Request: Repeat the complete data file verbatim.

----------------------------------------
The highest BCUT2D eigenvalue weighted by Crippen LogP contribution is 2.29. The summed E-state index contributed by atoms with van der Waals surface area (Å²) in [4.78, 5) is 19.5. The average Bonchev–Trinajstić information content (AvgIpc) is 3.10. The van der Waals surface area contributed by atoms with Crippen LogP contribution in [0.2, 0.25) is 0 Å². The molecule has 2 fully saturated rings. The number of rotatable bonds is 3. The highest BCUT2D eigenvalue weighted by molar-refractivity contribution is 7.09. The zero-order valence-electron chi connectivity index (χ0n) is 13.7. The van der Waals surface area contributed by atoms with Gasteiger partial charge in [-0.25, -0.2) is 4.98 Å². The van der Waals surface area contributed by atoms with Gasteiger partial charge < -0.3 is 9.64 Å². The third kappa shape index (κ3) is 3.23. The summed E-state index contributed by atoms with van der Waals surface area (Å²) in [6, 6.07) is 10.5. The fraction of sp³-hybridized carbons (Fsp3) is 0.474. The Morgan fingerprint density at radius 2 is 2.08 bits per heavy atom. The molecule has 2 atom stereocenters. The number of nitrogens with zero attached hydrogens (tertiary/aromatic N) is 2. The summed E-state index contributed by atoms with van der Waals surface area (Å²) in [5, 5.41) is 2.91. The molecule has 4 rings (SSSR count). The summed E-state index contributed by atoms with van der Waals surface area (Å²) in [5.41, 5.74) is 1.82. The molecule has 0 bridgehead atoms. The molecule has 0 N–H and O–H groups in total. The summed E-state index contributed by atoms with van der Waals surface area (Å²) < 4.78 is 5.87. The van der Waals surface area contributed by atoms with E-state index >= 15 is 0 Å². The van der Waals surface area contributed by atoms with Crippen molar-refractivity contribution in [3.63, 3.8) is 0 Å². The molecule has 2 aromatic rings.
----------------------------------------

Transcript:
The highest BCUT2D eigenvalue weighted by Crippen LogP contribution is 2.29. The summed E-state index contributed by atoms with van der Waals surface area (Å²) in [4.78, 5) is 19.5. The average Bonchev–Trinajstić information content (AvgIpc) is 3.10. The van der Waals surface area contributed by atoms with Crippen LogP contribution in [0.2, 0.25) is 0 Å². The molecule has 2 fully saturated rings. The number of rotatable bonds is 3. The highest BCUT2D eigenvalue weighted by molar-refractivity contribution is 7.09. The zero-order valence-electron chi connectivity index (χ0n) is 13.7. The van der Waals surface area contributed by atoms with Gasteiger partial charge in [-0.25, -0.2) is 4.98 Å². The van der Waals surface area contributed by atoms with Gasteiger partial charge < -0.3 is 9.64 Å². The third kappa shape index (κ3) is 3.23. The summed E-state index contributed by atoms with van der Waals surface area (Å²) in [6, 6.07) is 10.5. The fraction of sp³-hybridized carbons (Fsp3) is 0.474. The Morgan fingerprint density at radius 2 is 2.08 bits per heavy atom. The molecule has 2 atom stereocenters. The number of nitrogens with zero attached hydrogens (tertiary/aromatic N) is 2. The summed E-state index contributed by atoms with van der Waals surface area (Å²) in [5, 5.41) is 2.91. The molecule has 4 rings (SSSR count). The summed E-state index contributed by atoms with van der Waals surface area (Å²) in [5.41, 5.74) is 1.82. The molecule has 0 bridgehead atoms. The molecule has 0 N–H and O–H groups in total. The summed E-state index contributed by atoms with van der Waals surface area (Å²) < 4.78 is 5.87. The van der Waals surface area contributed by atoms with E-state index >= 15 is 0 Å². The van der Waals surface area contributed by atoms with Crippen molar-refractivity contribution in [3.63, 3.8) is 0 Å². The molecule has 2 aromatic rings.